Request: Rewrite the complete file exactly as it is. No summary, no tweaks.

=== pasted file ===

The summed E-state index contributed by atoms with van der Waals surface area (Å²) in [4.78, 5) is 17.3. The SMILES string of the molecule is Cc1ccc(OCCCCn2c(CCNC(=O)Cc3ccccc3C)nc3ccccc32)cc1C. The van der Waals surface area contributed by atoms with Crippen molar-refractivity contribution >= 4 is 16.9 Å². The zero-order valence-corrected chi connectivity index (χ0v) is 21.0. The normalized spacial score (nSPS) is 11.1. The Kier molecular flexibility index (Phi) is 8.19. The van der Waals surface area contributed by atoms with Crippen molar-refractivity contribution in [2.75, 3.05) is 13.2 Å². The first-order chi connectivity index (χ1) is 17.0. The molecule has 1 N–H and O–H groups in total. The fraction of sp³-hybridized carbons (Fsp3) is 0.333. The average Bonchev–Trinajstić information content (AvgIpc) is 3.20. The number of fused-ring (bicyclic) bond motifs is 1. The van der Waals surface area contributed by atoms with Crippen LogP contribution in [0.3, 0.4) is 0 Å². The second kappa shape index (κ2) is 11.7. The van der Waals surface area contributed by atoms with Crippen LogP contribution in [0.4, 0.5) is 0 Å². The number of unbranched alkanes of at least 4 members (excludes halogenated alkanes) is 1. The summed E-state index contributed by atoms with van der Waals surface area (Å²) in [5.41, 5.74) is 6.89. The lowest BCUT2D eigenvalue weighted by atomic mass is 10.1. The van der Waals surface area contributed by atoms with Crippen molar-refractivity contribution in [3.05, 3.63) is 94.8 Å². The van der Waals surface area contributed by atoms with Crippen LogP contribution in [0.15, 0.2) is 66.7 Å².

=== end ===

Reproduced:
The summed E-state index contributed by atoms with van der Waals surface area (Å²) in [4.78, 5) is 17.3. The SMILES string of the molecule is Cc1ccc(OCCCCn2c(CCNC(=O)Cc3ccccc3C)nc3ccccc32)cc1C. The van der Waals surface area contributed by atoms with Crippen molar-refractivity contribution >= 4 is 16.9 Å². The zero-order valence-corrected chi connectivity index (χ0v) is 21.0. The normalized spacial score (nSPS) is 11.1. The Kier molecular flexibility index (Phi) is 8.19. The van der Waals surface area contributed by atoms with Crippen molar-refractivity contribution in [2.75, 3.05) is 13.2 Å². The first-order chi connectivity index (χ1) is 17.0. The molecule has 1 N–H and O–H groups in total. The fraction of sp³-hybridized carbons (Fsp3) is 0.333. The average Bonchev–Trinajstić information content (AvgIpc) is 3.20. The number of fused-ring (bicyclic) bond motifs is 1. The van der Waals surface area contributed by atoms with Crippen LogP contribution in [0.3, 0.4) is 0 Å². The second kappa shape index (κ2) is 11.7. The van der Waals surface area contributed by atoms with Crippen LogP contribution in [0.4, 0.5) is 0 Å². The number of unbranched alkanes of at least 4 members (excludes halogenated alkanes) is 1. The summed E-state index contributed by atoms with van der Waals surface area (Å²) in [5.41, 5.74) is 6.89. The lowest BCUT2D eigenvalue weighted by atomic mass is 10.1. The van der Waals surface area contributed by atoms with Crippen molar-refractivity contribution in [3.05, 3.63) is 94.8 Å². The van der Waals surface area contributed by atoms with Crippen LogP contribution in [0.15, 0.2) is 66.7 Å².